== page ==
Archbishop Di Noia said only a handful of parishes took advantage of that special permission, and in 2003 the Vatican approved "The Book of Divine Worship" for their liturgical use.

But he said many of those now seeking communion with Rome wanted a stronger affirmation of their Anglican heritage and a guarantee that it would continue to have a place in the Catholic Church, which is why the pope ordered the establishment of personal ordinariates.

The number of ordinariates and their headquarters will be determined by the number of Anglicans seeking full communion, Cardinal Levada said. The head of each ordinariate will be a former Anglican clergyman, who will not necessarily be ordained a Catholic bishop.

New priests for the ordinariates will study in seminaries with other Catholic seminarians, but an ordinariate can "establish a house of formation to address the particular needs of formation in the Anglican patrimony," Cardinal Levada said.

In general, married Anglican priests and bishops who become Catholic will be ordained Catholic priests, as will married Anglican seminarians, he said.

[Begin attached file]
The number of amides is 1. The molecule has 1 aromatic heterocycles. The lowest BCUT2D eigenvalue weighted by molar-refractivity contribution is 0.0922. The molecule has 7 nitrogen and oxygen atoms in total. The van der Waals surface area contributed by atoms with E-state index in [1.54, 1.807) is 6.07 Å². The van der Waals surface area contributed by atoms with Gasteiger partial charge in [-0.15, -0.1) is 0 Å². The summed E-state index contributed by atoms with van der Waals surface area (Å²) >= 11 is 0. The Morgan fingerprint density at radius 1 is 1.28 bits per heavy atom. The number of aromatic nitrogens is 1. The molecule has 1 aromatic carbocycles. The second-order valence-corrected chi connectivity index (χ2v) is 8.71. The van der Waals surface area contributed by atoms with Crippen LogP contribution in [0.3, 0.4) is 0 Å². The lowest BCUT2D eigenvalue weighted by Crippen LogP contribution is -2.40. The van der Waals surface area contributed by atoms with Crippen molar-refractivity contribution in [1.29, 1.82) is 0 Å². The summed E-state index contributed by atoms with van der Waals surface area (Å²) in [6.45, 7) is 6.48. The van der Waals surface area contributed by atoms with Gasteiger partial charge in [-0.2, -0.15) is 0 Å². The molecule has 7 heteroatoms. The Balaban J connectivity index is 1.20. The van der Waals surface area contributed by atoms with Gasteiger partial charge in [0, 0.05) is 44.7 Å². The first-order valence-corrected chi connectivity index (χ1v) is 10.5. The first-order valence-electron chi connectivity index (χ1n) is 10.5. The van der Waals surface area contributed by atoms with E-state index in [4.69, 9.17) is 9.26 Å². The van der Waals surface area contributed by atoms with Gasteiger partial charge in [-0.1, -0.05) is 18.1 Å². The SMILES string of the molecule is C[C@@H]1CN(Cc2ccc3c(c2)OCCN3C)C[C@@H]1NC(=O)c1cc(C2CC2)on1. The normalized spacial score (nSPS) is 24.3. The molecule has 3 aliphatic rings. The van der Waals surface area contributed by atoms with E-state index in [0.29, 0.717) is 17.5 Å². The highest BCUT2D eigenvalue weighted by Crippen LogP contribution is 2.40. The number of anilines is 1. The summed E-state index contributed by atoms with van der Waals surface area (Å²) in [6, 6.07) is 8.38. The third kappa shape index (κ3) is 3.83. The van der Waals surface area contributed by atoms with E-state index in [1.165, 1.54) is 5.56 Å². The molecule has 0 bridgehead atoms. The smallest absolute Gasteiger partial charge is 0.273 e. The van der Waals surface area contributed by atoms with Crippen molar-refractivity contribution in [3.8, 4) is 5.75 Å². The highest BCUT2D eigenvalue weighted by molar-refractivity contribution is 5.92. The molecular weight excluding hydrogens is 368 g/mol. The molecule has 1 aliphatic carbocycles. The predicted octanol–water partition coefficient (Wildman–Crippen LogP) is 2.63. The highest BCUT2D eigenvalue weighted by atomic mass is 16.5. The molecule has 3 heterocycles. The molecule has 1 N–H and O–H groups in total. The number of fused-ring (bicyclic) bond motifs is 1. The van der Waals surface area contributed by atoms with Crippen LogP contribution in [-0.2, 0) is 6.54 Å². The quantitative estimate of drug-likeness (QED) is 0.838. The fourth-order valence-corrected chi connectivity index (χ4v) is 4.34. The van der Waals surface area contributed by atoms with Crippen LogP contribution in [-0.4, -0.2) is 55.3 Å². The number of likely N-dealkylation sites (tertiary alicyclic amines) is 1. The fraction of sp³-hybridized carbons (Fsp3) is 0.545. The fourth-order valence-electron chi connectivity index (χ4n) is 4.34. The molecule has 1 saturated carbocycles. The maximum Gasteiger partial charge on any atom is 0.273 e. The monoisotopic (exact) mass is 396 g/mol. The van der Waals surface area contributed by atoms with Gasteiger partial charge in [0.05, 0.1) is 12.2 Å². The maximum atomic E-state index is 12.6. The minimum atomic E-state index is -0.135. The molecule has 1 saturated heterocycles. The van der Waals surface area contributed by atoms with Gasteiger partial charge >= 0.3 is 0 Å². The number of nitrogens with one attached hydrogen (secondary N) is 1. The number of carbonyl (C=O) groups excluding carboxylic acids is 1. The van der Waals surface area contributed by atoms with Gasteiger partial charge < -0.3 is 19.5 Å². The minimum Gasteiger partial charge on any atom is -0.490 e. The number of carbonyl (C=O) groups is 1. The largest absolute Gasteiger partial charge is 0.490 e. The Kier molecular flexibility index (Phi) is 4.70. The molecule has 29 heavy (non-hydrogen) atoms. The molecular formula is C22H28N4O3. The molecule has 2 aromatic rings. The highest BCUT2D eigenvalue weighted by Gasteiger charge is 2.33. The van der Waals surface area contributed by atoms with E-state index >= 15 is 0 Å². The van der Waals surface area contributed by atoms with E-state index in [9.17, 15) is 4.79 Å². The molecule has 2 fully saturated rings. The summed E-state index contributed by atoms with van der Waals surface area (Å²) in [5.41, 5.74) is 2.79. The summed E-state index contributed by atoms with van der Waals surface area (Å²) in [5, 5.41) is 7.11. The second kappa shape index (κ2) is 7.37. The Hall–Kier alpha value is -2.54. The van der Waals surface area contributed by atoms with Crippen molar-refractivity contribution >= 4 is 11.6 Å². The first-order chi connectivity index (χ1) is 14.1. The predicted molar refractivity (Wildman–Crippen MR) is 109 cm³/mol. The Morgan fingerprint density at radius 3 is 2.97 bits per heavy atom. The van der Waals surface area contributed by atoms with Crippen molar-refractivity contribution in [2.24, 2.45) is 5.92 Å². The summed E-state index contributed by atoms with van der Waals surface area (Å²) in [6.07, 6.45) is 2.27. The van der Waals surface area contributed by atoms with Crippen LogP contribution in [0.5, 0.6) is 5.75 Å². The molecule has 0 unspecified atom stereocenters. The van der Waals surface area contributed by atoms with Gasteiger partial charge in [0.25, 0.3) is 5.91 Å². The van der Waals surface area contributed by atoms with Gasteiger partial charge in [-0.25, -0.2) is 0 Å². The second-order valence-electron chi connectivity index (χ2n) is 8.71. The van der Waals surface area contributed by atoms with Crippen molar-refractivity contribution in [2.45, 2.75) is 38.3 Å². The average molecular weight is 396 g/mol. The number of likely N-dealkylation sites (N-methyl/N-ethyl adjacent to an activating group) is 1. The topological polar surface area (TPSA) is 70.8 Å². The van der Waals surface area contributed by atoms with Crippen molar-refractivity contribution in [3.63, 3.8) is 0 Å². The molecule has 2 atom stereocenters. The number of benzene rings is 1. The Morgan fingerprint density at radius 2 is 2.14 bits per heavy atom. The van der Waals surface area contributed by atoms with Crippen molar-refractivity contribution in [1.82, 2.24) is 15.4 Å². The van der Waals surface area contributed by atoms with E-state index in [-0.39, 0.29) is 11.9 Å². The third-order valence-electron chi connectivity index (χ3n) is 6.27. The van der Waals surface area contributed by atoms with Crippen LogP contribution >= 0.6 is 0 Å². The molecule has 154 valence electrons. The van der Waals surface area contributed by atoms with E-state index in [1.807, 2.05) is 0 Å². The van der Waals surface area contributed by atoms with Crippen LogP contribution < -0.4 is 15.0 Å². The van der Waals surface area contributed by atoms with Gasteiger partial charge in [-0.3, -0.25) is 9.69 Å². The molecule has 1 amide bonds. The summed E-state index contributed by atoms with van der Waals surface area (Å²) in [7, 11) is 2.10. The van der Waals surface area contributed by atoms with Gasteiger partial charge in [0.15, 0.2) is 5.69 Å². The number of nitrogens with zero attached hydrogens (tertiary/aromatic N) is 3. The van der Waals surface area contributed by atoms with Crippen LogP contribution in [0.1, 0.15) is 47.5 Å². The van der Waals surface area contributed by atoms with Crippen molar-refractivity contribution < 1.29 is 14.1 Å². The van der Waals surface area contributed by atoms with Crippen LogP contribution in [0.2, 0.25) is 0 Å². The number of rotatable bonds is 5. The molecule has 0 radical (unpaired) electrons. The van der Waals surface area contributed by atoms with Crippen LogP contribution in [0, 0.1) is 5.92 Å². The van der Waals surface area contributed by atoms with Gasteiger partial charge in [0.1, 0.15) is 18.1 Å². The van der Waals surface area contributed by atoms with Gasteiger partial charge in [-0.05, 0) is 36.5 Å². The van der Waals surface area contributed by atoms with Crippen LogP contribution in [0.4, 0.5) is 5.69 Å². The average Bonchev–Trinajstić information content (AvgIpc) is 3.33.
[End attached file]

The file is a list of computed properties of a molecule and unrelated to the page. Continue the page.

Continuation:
But an unmarried man ordained a Catholic priest will not be permitted to marry, and the pope's apostolic constitution will state a clear preference for a celibate clergy, Archbishop Di Noia said.

Cardinal Levada told reporters that he realizes "for some people it seems to be a problem" that the Vatican is allowing married former Anglicans to be ordained Catholic priests, but will not allow Catholic priests who have left to marry to return to ministry.

"They are two different circumstances," the cardinal said. Respecting "the authenticity of the call to service" of Anglican clergy who were married when they came to the decision to become Catholic is different from the case of "a Catholic who knowingly commits to a celibate priesthood and then decides for different reasons to leave the priesthood for married life."